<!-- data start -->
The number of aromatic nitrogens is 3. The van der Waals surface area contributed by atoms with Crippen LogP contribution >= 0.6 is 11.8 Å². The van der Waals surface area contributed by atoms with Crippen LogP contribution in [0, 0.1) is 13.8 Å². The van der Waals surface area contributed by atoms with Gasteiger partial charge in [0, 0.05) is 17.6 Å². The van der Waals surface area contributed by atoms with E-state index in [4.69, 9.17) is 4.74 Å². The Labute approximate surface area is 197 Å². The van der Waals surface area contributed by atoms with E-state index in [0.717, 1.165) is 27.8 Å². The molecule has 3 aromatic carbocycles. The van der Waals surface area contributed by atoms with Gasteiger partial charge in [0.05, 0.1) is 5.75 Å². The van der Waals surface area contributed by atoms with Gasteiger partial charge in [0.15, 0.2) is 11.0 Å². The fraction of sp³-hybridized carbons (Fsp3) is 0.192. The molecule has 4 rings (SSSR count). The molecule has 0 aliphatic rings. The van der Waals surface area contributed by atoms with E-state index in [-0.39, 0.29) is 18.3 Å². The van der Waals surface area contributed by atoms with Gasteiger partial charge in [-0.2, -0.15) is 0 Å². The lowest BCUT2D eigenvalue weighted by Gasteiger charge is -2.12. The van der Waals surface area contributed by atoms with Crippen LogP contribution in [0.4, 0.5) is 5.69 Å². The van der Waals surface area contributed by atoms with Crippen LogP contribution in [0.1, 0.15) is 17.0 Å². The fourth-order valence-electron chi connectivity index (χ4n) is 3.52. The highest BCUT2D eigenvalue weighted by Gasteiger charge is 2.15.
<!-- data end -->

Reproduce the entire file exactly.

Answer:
The number of aromatic nitrogens is 3. The van der Waals surface area contributed by atoms with Crippen LogP contribution >= 0.6 is 11.8 Å². The van der Waals surface area contributed by atoms with Crippen LogP contribution in [0, 0.1) is 13.8 Å². The van der Waals surface area contributed by atoms with Gasteiger partial charge in [0, 0.05) is 17.6 Å². The van der Waals surface area contributed by atoms with E-state index in [4.69, 9.17) is 4.74 Å². The Labute approximate surface area is 197 Å². The van der Waals surface area contributed by atoms with E-state index in [0.717, 1.165) is 27.8 Å². The molecule has 3 aromatic carbocycles. The van der Waals surface area contributed by atoms with Gasteiger partial charge in [0.05, 0.1) is 5.75 Å². The van der Waals surface area contributed by atoms with Gasteiger partial charge in [0.15, 0.2) is 11.0 Å². The fraction of sp³-hybridized carbons (Fsp3) is 0.192. The molecule has 4 rings (SSSR count). The molecule has 0 aliphatic rings. The van der Waals surface area contributed by atoms with E-state index in [-0.39, 0.29) is 18.3 Å². The van der Waals surface area contributed by atoms with Gasteiger partial charge in [-0.2, -0.15) is 0 Å². The lowest BCUT2D eigenvalue weighted by Gasteiger charge is -2.12. The van der Waals surface area contributed by atoms with Crippen LogP contribution in [0.4, 0.5) is 5.69 Å². The van der Waals surface area contributed by atoms with Crippen LogP contribution in [0.1, 0.15) is 17.0 Å². The fourth-order valence-electron chi connectivity index (χ4n) is 3.52. The highest BCUT2D eigenvalue weighted by Gasteiger charge is 2.15.